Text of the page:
“That’s something that most astronomers just don’t subscribe to, because of the Saganism of ‘extraordinary claims require extraordinary evidence,’” he says. “That bar has never been cleared. Extraordinary evidence is not anecdotal evidence. It’s not video or images, because, well, you know how they can be altered. And even if they’re not altered, even if it’s video from an Air Force pilot, the interpretation of that data is very ambiguous.”

Impey is a bit more intrigued by Harvard astronomer Avi Loeb’s claims that an interstellar object known as ‘Oumuamua might have been an alien artifact, or that metallic spherules recovered from the seafloor might be the remains of an extraterrestrial alloy.

"Worlds Without End" book cover
“Worlds Without End” by Chris Impey (MIT Press)

“These particular cases that he’s picking out are interesting, because you learn something either way,” he says. “You either learn something new about planetary science, for example, or you learn a dramatic thing about interstellar visitors and artifacts that come into the solar system from elsewhere. But I think the strong bet is still that these are natural phenomena.”

In the latter chapters of his book, Impey turns his attention to future trends in space exploration. Will humanity make a second home on Mars, as SpaceX founder Elon Musk hopes?

“I don’t think it’s the future of humanity,” Impey says. “It’s almost a deflection or a distraction to think of us leaving the Earth, because we’re never going to do that in large numbers or sufficiently to make it a Plan B. I just think it’s coming from a different place.”

The way Impey sees it, the drive to explore space comes from the same place that has driven humans to set up outposts in Antarctica. But if humans decide to push outward from Earth someday, Impey says it would mark the start of “an extraordinary biological experiment.”

“The bottleneck effect in genetics means they will diverge as a population, more rapidly than normal,” he says. “And so you’ll speciate, and at some point they won’t be humans anymore. They’ll be the next thing. And that’s extraordinary.”

What will we find by 2073?

Impey goes into detail about what could happen over the decades to come in his book, and in our podcast. Perhaps the biggest question for the next 50 years will be whether intelligent life — as opposed to mere microbes — exists beyond Earth.

This month, a nationwide survey suggested that 40 percent of Americans think intelligent life will be discovered on another planet by the year 2073. “I probably will go in on a bet like that,” Impey says.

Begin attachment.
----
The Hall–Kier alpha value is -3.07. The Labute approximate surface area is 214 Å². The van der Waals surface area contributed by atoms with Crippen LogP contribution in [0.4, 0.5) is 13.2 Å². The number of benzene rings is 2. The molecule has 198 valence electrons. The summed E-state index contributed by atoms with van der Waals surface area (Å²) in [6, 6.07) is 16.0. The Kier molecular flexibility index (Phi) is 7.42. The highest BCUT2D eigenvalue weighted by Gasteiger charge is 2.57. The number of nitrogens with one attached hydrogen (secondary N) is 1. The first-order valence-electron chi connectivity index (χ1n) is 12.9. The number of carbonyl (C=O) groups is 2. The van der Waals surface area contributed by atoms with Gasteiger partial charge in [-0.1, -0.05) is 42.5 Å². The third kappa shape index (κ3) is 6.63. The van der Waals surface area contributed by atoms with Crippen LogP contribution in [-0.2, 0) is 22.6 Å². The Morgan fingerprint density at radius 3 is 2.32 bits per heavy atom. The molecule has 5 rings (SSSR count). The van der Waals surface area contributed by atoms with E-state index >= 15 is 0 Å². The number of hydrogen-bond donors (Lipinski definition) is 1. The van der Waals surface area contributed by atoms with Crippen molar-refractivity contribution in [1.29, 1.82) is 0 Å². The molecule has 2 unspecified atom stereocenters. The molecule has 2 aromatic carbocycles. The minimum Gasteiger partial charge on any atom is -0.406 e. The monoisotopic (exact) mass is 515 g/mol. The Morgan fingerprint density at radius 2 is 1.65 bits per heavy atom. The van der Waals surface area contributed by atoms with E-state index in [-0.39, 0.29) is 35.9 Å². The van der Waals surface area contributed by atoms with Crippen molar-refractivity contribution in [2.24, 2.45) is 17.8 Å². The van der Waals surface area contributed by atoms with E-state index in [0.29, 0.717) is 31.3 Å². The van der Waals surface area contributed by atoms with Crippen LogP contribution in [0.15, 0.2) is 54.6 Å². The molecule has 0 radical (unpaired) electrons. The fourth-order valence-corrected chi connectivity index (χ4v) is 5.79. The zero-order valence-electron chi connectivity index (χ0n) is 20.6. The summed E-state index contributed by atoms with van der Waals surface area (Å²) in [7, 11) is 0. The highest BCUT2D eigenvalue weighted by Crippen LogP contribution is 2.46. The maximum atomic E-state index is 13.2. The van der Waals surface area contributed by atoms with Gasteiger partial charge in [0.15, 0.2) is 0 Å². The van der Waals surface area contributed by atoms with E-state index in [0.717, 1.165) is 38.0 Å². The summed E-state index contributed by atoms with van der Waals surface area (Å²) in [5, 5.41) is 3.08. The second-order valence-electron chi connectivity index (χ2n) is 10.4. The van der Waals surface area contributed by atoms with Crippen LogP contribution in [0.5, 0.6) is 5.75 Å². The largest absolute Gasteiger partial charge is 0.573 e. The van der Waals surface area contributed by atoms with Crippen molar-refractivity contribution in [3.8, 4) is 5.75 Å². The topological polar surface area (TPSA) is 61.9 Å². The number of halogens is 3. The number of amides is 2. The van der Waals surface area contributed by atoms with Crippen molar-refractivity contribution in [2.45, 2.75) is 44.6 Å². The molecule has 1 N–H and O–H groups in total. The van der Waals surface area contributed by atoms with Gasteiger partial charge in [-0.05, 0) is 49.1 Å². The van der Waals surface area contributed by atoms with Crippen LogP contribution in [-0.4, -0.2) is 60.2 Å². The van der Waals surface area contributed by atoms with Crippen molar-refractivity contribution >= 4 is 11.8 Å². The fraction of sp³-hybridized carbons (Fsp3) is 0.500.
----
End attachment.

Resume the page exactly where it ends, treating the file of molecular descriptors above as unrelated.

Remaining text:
And if we don’t find intelligent life in the next 50 years?

“This is very tricky, because the methods you use involve technologies like radio and lasers and so on,” Impey says. “What if they don’t have radio or lasers? Well, some of them will, you imagine. But the sensitivity of those methods is going to be so good by then, and there’ll have be so much searching and listening by then, that if any of our types of technologies exist on millions and millions of planets around millions and millions of stars, then we would see them.”

If we don’t see them by 2073, that may have to serve as the answer to one of humanity’s ultimate questions: Are we alone?

“At some point, the null result becomes meaningful,” Impey says. “It just says they’re either not there, or they’re exceptionally rare. And that’s what could happen on a 50-year timescale.”

Cosmic Log Used Book Club

In the podcast, Impey provides enough book recommendations to fill out your reading list for the rest of the year. Kim Stanley Robinson is one of his favorites, “because he writes so well about environmental issues as well as about space and astronomy.”

"The Periodic Table" book cover
“The Periodic Table” by Primo Levi. (Schocken)

Impey also recommends classic sci-fi tales by Ursula K. LeGuin, Octavia E. Butler, Arthur C. Clarke and Isaac Asimov. And then there’s there’s “Shadow World,” Impey’s first and only novel, which blends science fiction with magical realism.

He already has an idea for his next book: a deep dive into the chemical elements that play major roles in biological processes, on Earth and perhaps on alien planets. Impey says he was inspired by “The Periodic Table,” a collection of memoirs and short stories written by Italian chemist Primo Levi and published in 1975.

Impey’s recommendation qualifies “The Periodic Table” to become the latest selection for the Cosmic Log Used Book Club. The CLUB Club highlights books with cosmic themes that have been around long enough to show up at your local library or secondhand book shop. Check out a CLUB Club backlist that goes way, way back to 2002.

My co-host for the Fiction Science podcast is Dominica Phetteplace, an award-winning writer who is a graduate of the Clarion West Writers Workshop and currently lives in San Francisco. To learn more about Phetteplace, visit her website,

Use the form at the bottom of this post to subscribe to Cosmic Log, and stay tuned for future episodes of the Fiction Science podcast via Apple, Google, Overcast, Spotify,, Pocket Casts, Radio Public and Podvine. If you like Fiction Science, please rate the podcast and subscribe to get alerts for future episodes.

By Alan Boyle

Mastermind of Cosmic Log, contributor to GeekWire and Universe Today, author of "The Case for Pluto: How a Little Planet Made a Big Difference," past president of the Council for the Advancement of Science Writing.